What is a Product Manager?

I spent much of my career working as a product manager. It seems that not many people know what a product manager is. That’s especially true in the engineering world, and so, I made this post to help explain what it is.

A Rose By Any Name

Product Managers go by many titles. Some of the ones I’ve seen are:

  • Product Manager
  • Product Marketer
  • Product Marketing Manager
  • Product Development Manager
  • Marketing Engineer
  • Project Manager
  • Program Manager
  • Product Director
  • Product CEO
  • Product Owner

There are definitely differences between each of these roles, but they all run in the same circles.

Let’s Pretend for a Minute…

Imagine you have developed a fantastic new widget. You funded the prototype development, made the website yourself, and have been pitching the product to stores. Your widget becomes wildly successful, and soon you need to hire on help. You may hire on staff to help with operations and inventory, or the finance side of the business. Maybe you don’t enjoy sales, so you hire a highly motivated sales professional.

As your business grows, you’ll get more information about what your customers like and don’t like about your product, and you’ll learn about trends in the marketplace. Maybe you even have your eye on some competing products. You’ll keep all of this in mind as you work on the next generation of your product, or you may decide to create many different versions of the same product.
If your business is performing well, you have likely staffed all normal business functions: an engineering team for development, a manufacturing team to make the product, an operations team to handle inventory, a sales team to maintain or increase revenue, a marketing team to support promotions and enable your sales team.

But who is in charge of coming up with new ideas, tracking market information, and bringing new products to market? Probably… you! The owner and inventor. The maestro of the orchestra; the thread that sews all of these different departments together and ensures they play in synchronized harmony.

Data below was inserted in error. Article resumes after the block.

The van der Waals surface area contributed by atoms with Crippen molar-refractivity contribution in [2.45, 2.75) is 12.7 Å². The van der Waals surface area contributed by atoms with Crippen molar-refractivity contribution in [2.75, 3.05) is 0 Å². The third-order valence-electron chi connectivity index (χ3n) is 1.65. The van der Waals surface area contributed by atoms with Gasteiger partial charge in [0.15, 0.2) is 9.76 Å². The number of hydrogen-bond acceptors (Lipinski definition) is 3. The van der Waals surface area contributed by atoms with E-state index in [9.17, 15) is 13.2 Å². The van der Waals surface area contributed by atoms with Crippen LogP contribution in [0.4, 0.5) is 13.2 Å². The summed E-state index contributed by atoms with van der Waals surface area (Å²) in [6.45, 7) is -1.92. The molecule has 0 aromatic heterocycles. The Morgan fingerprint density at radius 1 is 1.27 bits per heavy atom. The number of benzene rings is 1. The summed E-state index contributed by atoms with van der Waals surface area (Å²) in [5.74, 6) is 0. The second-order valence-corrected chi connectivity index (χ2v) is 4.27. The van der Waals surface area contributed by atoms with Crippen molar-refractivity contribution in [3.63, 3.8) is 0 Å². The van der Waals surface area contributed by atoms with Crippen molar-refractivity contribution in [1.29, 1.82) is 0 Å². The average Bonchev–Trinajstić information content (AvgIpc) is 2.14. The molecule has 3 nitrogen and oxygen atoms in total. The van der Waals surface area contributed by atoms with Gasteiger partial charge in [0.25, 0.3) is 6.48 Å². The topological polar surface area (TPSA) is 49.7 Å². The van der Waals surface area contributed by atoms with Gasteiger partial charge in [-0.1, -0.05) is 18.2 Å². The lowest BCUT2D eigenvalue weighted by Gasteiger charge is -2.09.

An inventor-turned-business-owner needs to carefully consider when to hand over the reigns of managing the product itself. A product is a very personal thing to a business owner and can be difficult to transition responsibility to someone else. However, there are needs of the business overall that only the business owner can handle. For example, the business owner may need to focus time on developing relationships with key customers.

This is where a product manager can step in and handle all the duties of developing and launching new products and ensuring a successful mix of products in the business’ portfolio.


Many product management teams originate in the same way as my hypothetical scenario above. That is why product managers are described as the CEO of their product. Product managers (sometimes abbreviated as PdMs) are responsible for maintaining a healthy product portfolio for an organization.

When it’s time for a new product, product managers will solicit input from key stakeholders and do research about market conditions and changes in the industry in order to develop new product requirements. Once the product is with the engineering team for development, the product manager stays involved and is often the decision-maker when engineering is at a crossroads. Early on in an organization’s growth, all key stakeholders from every department may attend development meetings and provide input in new product development. As a business matures, a product manager will essentially take all of their place in day-to-day activities. This means a product manager must be tuned-in to the needs and challenges of every department, and every decision a product manager makes must be with the holistic business in mind.

Once a new product is ready for launch, the product manager must engage the appropriate teams at the right time in the process. Too early, and teams will be frustrated with a lack of information. Too late, and teams will be frustrated with the fire drill. A great product manager understands how important timing is to a product launch, and when to pull in which team members.

Because product managers led the development of new product specifications, they have a lot of information that other teams may find useful. For example, is the new product targeted at a specific geographic region? That may change inventory plans, or what kind of imagery is used in the marketing for the product.

Product managers bring the different functions together like a massive chamber choir – they help write the music, lead the practices, and then they serve as the conductor in the final performance. Product management is a challenging role that sees all facets of the business.

If you’re looking for help related to product management, let’s talk!